Somatic symptoms in women with dysmenorrhea and noncyclic pelvic pain
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Somatic symptoms are a robust, transdiagnostic risk factor for pain conditions. However, the extent to which somatic symptoms contribute to the manifestation of the women’s pain syndromes, such as dysmenorrhea and noncyclic pelvic pain (NCPP), is unclear due to high rates of co-occurrence. Therefore, the present study investigated the primary hypothesis that somatic symptoms would be elevated in NCPP and distinctly influence the relationship between dysmenorrhea and co-occurring NCPP. A secondary analysis was performed on cross-sectional questionnaire data from 1012 nonpregnant reproductive-aged women. Eligible analyzed participants (n = 834) were categorized into four groups: healthy, dysmenorrhea, NCPP, and NCPP with co-occurring dysmenorrhea (NCPP+dysmenorrhea). A parallel mediation analysis was run to evaluate the primary hypothesis that somatic symptoms are the primary factor associated with increased NCPP accounting for dysmenorrhea. The NCPP+dysmenorrhea group had higher somatic, anxiety, and depression symptom T-scores (respectively 61, 61, 60) compared to the healthy controls (46, 51, 51; p’s < .001) and the dysmenorrhea group (50, 53, 54; p’s < .001). The pain and psychological symptoms were significantly correlated across the entire sample (r’s = .29, − .64, p’s < .01). Results from parallel mediation analysis showed that somatic symptoms were distinctly associated with NCPP+dysmenorrhea. Women with NCPP+dysmenorrhea have increased psychological and somatic symptoms compared to women with dysmenorrhea alone. Given that NCPP often co-occurs with dysmenorrhea, failure to account for comorbidity in previous studies has likely led to an overestimation of psychological symptoms in dysmenorrhea. Future studies should evaluate whether somatic sensitivity is a modifiable risk factor for NCPP.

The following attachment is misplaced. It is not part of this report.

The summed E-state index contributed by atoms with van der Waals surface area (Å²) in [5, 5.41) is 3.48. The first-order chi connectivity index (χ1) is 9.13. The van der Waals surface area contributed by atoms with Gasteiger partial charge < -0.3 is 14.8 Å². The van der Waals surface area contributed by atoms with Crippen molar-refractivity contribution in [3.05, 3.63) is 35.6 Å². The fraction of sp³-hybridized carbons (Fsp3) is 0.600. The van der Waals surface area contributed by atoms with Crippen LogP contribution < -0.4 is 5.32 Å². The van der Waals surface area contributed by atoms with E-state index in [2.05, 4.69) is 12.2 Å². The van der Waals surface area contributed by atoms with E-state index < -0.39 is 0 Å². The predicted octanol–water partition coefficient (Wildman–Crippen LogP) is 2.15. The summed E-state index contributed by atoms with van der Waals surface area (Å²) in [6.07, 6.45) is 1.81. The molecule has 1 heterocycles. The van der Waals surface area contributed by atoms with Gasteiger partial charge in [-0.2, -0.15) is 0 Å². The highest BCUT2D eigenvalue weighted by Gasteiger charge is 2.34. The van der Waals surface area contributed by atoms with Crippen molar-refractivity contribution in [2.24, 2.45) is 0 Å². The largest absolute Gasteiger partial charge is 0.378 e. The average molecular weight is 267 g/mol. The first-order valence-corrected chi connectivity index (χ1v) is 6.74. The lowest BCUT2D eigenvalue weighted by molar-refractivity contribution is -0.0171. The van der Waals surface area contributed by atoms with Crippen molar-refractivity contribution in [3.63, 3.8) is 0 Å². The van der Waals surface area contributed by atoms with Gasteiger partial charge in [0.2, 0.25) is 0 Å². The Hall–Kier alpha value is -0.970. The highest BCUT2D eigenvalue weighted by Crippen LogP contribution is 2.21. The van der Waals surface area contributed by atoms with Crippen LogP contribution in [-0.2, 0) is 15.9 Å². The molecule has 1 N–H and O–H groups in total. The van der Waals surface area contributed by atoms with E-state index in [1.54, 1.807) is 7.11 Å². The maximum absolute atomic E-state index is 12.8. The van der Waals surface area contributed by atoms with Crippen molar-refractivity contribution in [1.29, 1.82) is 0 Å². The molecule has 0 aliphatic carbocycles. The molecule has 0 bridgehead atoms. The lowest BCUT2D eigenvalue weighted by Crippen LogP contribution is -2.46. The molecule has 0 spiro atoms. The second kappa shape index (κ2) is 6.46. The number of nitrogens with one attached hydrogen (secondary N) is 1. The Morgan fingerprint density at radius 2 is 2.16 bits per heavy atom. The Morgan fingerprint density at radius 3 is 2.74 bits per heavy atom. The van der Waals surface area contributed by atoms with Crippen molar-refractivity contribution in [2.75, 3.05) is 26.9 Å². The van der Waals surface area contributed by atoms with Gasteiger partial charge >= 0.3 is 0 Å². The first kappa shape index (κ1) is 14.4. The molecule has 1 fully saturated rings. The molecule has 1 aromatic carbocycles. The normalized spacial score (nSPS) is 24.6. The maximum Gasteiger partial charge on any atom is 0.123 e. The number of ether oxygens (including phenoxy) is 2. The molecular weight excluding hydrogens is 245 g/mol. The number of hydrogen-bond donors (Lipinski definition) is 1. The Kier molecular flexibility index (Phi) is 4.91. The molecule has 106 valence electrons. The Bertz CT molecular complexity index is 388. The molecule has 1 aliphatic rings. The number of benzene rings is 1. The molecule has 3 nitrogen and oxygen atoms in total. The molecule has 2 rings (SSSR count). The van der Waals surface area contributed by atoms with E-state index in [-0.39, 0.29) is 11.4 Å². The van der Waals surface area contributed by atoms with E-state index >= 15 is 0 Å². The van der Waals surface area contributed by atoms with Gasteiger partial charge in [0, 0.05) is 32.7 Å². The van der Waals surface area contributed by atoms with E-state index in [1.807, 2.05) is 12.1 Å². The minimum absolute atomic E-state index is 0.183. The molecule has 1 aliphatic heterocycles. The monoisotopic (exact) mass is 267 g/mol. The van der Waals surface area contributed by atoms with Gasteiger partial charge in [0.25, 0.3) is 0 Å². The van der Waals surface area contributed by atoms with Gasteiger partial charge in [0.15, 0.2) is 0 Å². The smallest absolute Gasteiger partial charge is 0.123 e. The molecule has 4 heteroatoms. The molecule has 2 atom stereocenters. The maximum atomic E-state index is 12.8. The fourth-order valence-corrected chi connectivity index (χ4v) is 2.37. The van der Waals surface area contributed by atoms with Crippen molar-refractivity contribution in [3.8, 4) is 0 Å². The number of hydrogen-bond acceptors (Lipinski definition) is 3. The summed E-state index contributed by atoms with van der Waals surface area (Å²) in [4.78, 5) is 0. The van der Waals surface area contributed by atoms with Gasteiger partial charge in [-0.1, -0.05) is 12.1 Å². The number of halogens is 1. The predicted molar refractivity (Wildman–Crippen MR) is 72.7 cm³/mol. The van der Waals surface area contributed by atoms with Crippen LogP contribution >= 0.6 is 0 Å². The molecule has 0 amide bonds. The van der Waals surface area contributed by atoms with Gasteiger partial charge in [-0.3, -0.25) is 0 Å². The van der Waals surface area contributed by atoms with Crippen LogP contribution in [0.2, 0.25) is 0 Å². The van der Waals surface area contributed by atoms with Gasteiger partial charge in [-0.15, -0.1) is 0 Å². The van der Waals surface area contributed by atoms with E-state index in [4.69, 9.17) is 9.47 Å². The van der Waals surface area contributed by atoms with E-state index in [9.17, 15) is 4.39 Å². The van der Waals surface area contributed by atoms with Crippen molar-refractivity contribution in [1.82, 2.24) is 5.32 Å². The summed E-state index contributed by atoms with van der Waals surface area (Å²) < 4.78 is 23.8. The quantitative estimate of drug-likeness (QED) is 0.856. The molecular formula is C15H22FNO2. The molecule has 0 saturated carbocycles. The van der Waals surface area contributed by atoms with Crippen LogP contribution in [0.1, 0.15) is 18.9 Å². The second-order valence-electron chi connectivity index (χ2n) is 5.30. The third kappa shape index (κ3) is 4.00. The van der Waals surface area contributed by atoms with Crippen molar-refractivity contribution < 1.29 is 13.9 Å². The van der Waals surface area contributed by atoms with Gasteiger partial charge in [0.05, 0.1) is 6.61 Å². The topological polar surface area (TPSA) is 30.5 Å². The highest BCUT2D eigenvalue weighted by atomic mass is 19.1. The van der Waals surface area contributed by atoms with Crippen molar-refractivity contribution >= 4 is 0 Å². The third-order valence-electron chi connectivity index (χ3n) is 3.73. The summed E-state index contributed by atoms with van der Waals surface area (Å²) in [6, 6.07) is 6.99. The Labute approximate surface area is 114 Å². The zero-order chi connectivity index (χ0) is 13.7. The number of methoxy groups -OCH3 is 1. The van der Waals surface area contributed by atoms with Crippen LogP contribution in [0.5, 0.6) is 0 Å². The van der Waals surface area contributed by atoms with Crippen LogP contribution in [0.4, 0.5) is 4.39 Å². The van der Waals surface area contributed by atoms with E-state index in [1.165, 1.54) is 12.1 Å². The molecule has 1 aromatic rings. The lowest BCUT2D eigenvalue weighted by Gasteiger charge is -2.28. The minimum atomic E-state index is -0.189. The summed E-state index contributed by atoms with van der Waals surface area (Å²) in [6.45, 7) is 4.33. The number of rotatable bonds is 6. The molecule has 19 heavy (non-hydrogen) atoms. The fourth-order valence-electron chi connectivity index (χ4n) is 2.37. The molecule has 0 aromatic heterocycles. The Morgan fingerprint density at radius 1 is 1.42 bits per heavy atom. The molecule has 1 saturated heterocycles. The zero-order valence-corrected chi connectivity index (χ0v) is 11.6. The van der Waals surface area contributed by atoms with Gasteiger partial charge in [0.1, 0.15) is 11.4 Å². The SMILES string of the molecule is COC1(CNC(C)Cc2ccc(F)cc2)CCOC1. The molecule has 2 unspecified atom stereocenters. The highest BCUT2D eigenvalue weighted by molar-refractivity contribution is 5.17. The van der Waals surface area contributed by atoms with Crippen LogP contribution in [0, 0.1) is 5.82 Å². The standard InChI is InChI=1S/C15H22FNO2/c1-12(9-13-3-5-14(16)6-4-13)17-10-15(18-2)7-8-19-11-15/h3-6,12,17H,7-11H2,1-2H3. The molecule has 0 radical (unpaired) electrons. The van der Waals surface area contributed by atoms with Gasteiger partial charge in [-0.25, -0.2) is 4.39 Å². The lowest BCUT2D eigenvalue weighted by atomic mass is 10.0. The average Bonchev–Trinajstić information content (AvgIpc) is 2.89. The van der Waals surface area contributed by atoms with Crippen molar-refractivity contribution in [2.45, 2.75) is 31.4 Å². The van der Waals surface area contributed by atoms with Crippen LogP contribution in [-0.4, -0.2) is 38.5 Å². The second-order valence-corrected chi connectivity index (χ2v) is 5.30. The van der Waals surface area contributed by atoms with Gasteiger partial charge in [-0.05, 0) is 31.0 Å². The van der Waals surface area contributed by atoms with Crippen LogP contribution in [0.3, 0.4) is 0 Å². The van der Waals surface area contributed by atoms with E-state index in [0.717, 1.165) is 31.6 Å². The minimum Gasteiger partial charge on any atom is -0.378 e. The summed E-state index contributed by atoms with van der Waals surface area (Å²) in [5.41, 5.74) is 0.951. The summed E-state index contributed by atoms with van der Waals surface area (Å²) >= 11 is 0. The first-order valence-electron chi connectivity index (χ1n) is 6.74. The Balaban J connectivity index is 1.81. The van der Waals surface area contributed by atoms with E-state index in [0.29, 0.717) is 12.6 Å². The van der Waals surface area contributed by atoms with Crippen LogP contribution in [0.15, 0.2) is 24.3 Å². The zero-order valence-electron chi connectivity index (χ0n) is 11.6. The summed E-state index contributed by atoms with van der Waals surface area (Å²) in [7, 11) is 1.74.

KeywordsSomatic symptoms Dysmenorrhea Noncyclic pelvic pain Comorbidity
This research was supported by the Eunice Kennedy Shriver National Institute of Child Health and Human Development of the National Institutes of Health (NIH) under Award Number R21HD081709 (KH), by the National Institute Of Diabetes And DigestiveAnd Kidney Diseases of the NIH under Award Number R01DK100368 (FT), and NorthShore University Health System (FT). The authors thank Dr. Gerald Gebhart, Dr. Richard Silver, and Genevieve Roth for their constructive advice and editorial assistance.
Compliance with ethical standards
Conflicts of interest
The authors declare that they have no conflict of interest.
All procedures performed in studies involving human participants were in accordance with the ethical standards of the institutional and/or national research committee and with the 1964 Helsinki declaration and its later amendments or comparable ethical standards. Informed consent was obtained from all individual participants included in the study.
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